You might be forgiven if you don't remember Android Wear, which Google introduced last year with much fanfare, but which hasn't resulted in any blockbuster products. Next week's releases will mark the second big wave of Android Wear devices, following on from that dismal showing in 2014. Android powers the vast majority of the world's smartphones, and Google and its partners are hoping for similar success in the burgeoning market for wearables.
The goal is that the new Android Wear devices will have enough features and alternative designs to lure buyers away from the Apple Watch, which -- despite criticism -- became the world's most popular smartwatch within its first few months on the market earlier this year.
"Apple Watch has clearly raised the bar for the global smartwatch industry," Strategy Analytics analyst Neil Mawston said. "The ball is now in the court of rivals, like Samsung, to respond."

Some early wearables, including Samsung's Galaxy Gear from late 2013, used Android, but the initial version of the software -- which wasn't tailored for wearables -- caused devices to run slowly and batteries to drain quickly. Samsung quickly switched to its homegrown Tizen software in its smartwatches as an alternative.
Android Wear emerged in early 2014 as a modified version of Android created specifically for smartwatches and other Internet-connected wearables. Google and its partners -- Samsung, LG and Motorola -- unveiled the first devices that used Android Wear at Google's developer conference that June. The software promised a simple user interface, instant notifications and the ability to perform simple tasks, like texting friends, using voice commands. Other companies such as Sony and Asus introduced smartwatches of their own.
But consumers largely disregarded those initial devices. Smartwatch makers collectively shipped only 720,000 Android Wear units in 2014 out of a total 4.6 million wearables, according to market research firm Canalys. Samsung, the world's biggest smartwatch vendor last year, chose to push devices running Tizen instead of Android Wear, and nearly three out of every four smartwatches shipped in 2014 came from the Korean company.
Of the Android Wear watches, Motorola's Moto 360 stood out with its round face and the company's decision to use premium materials such as a metal case and leather strap. But others quickly followed with the same strategy. Motorola is slated to unveil the follow-up at the show.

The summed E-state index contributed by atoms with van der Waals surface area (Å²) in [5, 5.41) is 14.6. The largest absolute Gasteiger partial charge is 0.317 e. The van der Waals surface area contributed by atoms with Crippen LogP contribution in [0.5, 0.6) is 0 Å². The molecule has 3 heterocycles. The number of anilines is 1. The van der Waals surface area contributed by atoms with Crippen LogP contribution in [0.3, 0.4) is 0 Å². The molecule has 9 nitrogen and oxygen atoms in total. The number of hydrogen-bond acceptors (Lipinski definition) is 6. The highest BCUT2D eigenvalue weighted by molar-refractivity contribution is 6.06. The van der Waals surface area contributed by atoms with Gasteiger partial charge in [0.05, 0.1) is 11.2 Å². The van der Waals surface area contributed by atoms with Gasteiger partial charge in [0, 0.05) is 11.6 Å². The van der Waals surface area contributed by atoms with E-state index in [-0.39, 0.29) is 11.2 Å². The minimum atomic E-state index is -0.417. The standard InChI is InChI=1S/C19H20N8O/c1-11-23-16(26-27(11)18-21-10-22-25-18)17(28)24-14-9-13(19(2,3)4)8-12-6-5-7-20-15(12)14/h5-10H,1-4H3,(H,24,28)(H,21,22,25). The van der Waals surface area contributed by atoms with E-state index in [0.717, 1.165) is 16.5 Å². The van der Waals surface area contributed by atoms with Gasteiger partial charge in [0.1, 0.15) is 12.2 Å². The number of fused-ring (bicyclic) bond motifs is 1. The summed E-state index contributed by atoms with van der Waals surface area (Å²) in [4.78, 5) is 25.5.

LG, meanwhile, is expected to release a smartwatch similar to its LG Watch Urbane LTE, which the company showed off in March. The Urbane LTE ran on software called WebOS, which LG purchased from Hewlett-Packard to use on its own products; the new version will run on Android Wear.
Huawei debuted its first smartwatch -- a device designed to look as much as possible like a classical round-face timepiece -- at the Mobile World Congress trade show in Barcelona earlier this year. And Asus is expected to give more details about the ZenWatch 2, which made its debut in June at the Computex trade show in Taiwan. The company hasn't shared many details about the device.

Every smartwatch player has taken a backseat in the wake of the Apple Watch's introduction in April. With only three months in the wearables market, Apple surpassed Samsung to become the leader in smartwatches. In the second quarter of this year, 76 percent of smartwatches came from Apple, while Samsung's control of the market tumbled to 7.5 percent, according to Strategy Analytics.

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Daniel Kaufman, Pres. & CEO, Reagan Wireless Corp. 

Monday, August 24, 2015

Microsoft is turning the iPhone's camera into a 3D scanner

Microsoft wants the camera on the back of your phone to do more than take 2D photos. A new project from Microsoft's research lab is turning the average smartphone's rear camera into a 3D scanner — one that can automatically create 3D models that are supposed to be good enough for printing. In a demo video, researchers use an iPhone 5S to scan objects just by moving the phone around them. The phone tracks the object that's being captured and then builds up a model as the camera captures it from different angles.

Most smartphones should be able to do this
Some of the models created in the demo video look rough, but they're pretty impressive when you consider that the iPhone wasn't designed to make them. Microsoft says that no additional hardware is needed to turn the iPhone — or other modern smartphones — into a 3D scanner; computation is all done on the phone, too. That's a bit different from what Google is doing with projects like Tango, which use additional hardware, including a motion-tracking camera and a depth sensor, when mapping the world. Those additional sensors are likely to give Tango better results, but Microsoft says that just a single camera should be enough to make models for printing or use in augmented reality gaming.

Microsoft's project is called MobileFusion, and researchers are currently trying to get it running on iOS, Android, and Windows Phone. There are no release plans yet, but the intention is to make it available to the general public eventually.

Daniel Kaufman, Pres. & CEO, Reagan Wireless Corp.

Tuesday, August 18, 2015

Now in stock Samsung Galaxy S5.